Mayor Betsy Hodges has hired three new senior policy aides to focus on her top priority — reducing the city's significant racial disparities.
The new staff members include Nicole Archbold, Dianne Haulcy and Abidrahman Muse.
Archbold will focus on public safety and civil rights issues. She has worked for the city for almost 17 years, including 13 years for the Police Department.
She's helped organize major events, such as the North Side Community BBQ and the 2013 Summit to Combat Gun Violence.
Dianne Haulcy is an expert on youth and early childhood issues. She is the chief operating officer of the Family Partnership, a 130-year-old Minneapolis nonprofit. She'll leave that post to join Hodges' office in mid-February.
She also serves as the co-chair for the Early Childhood Action Team, which is part of the Northside Achievement Zone, and sits on Gov. Mark Dayton's Early Learning Council and the Parent Aware Advisory Council.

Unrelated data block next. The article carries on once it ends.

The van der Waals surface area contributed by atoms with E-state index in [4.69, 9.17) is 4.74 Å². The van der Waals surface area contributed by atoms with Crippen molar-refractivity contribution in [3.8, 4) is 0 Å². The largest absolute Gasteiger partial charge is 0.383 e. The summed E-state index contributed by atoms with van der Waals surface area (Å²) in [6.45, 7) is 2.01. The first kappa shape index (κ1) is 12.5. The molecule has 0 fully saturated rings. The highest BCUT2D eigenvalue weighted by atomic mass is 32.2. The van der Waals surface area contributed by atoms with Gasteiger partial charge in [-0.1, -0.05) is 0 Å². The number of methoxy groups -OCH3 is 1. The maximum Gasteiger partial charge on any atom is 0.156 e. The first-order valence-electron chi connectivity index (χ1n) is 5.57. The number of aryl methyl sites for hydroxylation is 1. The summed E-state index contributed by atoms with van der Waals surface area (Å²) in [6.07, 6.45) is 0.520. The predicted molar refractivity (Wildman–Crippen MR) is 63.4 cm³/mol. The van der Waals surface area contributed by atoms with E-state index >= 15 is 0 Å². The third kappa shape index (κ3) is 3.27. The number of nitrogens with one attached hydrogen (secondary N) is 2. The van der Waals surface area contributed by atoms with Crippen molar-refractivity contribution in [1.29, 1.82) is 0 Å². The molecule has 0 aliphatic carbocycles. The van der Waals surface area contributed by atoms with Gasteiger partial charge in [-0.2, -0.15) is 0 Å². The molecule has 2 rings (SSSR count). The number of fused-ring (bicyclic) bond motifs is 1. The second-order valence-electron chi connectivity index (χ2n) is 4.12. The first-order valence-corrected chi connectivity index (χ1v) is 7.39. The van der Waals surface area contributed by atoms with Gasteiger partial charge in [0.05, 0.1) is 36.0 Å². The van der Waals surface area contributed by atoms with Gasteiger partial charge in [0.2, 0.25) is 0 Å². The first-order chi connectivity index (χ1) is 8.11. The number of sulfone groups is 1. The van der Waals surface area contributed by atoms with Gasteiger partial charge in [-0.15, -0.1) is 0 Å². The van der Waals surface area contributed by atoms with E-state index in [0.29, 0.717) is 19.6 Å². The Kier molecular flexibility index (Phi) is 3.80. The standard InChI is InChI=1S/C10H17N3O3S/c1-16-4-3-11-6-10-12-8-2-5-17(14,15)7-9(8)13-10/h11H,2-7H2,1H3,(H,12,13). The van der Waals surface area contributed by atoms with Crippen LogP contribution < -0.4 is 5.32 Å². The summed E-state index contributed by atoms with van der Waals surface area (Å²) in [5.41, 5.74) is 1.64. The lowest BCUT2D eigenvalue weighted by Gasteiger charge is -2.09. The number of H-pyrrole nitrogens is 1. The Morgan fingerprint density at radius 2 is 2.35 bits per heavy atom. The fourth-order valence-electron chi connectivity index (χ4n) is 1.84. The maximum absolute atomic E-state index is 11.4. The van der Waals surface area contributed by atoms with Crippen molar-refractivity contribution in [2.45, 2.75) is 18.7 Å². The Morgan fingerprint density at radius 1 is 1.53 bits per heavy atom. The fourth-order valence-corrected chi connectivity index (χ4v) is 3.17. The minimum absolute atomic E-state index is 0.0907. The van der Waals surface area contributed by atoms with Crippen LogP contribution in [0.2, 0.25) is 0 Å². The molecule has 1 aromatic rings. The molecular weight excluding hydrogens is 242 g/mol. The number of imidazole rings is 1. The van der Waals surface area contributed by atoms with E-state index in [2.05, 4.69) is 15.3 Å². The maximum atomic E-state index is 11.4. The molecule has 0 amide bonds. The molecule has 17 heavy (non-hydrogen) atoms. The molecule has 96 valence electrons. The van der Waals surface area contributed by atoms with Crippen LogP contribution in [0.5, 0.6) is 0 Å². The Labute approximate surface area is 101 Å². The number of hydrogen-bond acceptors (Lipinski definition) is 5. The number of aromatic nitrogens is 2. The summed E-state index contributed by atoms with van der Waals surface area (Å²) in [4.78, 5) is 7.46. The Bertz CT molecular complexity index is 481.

Abidrahman Muse will serve as Hodges' liaison to the Somali and labor communities and focus on neighborhood and housing issues. He has worked as an organizer for the Service Employees International Union (SEIU). He helped pass the legislation granting collective-bargaining rights to home-care workers and lobbied against the proposed voter ID amendment.
The three senior policy aides join other members of her administration, which includes John Stiles, chief of staff; Ben Hecker, deputy chief of staff; Peter Wagenius, policy director; Kate Brickman, communications director; Tou Tou Khamsot, office associate; and Grace Goodrich, office associate.
"I am honored to have such wonderful people joining my staff," Hodges said in a statement. "I know that to achieve our goals of growing the city, continuing to run it well and eliminating the gaps, we need the very brightest and most dedicated people. I am pleased that Nicole, Dianne and Abdi have chosen to be a part of my team and know that their contributions will benefit all of Minneapolis."